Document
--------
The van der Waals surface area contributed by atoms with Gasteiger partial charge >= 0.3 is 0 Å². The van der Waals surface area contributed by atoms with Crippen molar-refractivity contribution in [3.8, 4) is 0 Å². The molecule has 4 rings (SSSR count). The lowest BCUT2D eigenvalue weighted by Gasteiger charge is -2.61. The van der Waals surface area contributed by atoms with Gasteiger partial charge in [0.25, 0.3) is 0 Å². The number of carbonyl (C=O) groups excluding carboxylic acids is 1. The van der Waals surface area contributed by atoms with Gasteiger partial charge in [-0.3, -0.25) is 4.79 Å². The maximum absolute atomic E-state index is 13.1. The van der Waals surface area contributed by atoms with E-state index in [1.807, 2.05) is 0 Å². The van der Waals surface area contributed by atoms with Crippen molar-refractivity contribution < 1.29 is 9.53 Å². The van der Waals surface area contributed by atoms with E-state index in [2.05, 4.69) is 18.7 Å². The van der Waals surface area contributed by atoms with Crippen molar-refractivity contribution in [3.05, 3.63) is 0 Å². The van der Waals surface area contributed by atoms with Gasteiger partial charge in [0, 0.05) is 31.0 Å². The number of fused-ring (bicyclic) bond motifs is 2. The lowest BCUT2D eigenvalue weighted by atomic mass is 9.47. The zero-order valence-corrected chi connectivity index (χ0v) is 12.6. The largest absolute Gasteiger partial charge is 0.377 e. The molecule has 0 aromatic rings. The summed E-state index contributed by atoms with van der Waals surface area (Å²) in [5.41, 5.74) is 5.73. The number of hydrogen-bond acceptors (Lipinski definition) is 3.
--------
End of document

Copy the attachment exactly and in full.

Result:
The van der Waals surface area contributed by atoms with Gasteiger partial charge >= 0.3 is 0 Å². The van der Waals surface area contributed by atoms with Crippen molar-refractivity contribution in [3.8, 4) is 0 Å². The molecule has 4 rings (SSSR count). The lowest BCUT2D eigenvalue weighted by Gasteiger charge is -2.61. The van der Waals surface area contributed by atoms with Gasteiger partial charge in [0.25, 0.3) is 0 Å². The number of carbonyl (C=O) groups excluding carboxylic acids is 1. The van der Waals surface area contributed by atoms with Gasteiger partial charge in [-0.3, -0.25) is 4.79 Å². The maximum absolute atomic E-state index is 13.1. The van der Waals surface area contributed by atoms with E-state index in [1.807, 2.05) is 0 Å². The van der Waals surface area contributed by atoms with Crippen molar-refractivity contribution < 1.29 is 9.53 Å². The van der Waals surface area contributed by atoms with E-state index in [2.05, 4.69) is 18.7 Å². The van der Waals surface area contributed by atoms with Crippen molar-refractivity contribution in [3.05, 3.63) is 0 Å². The van der Waals surface area contributed by atoms with Gasteiger partial charge in [0, 0.05) is 31.0 Å². The number of fused-ring (bicyclic) bond motifs is 2. The lowest BCUT2D eigenvalue weighted by atomic mass is 9.47. The zero-order valence-corrected chi connectivity index (χ0v) is 12.6. The largest absolute Gasteiger partial charge is 0.377 e. The molecule has 0 aromatic rings. The summed E-state index contributed by atoms with van der Waals surface area (Å²) in [5.41, 5.74) is 5.73. The number of hydrogen-bond acceptors (Lipinski definition) is 3.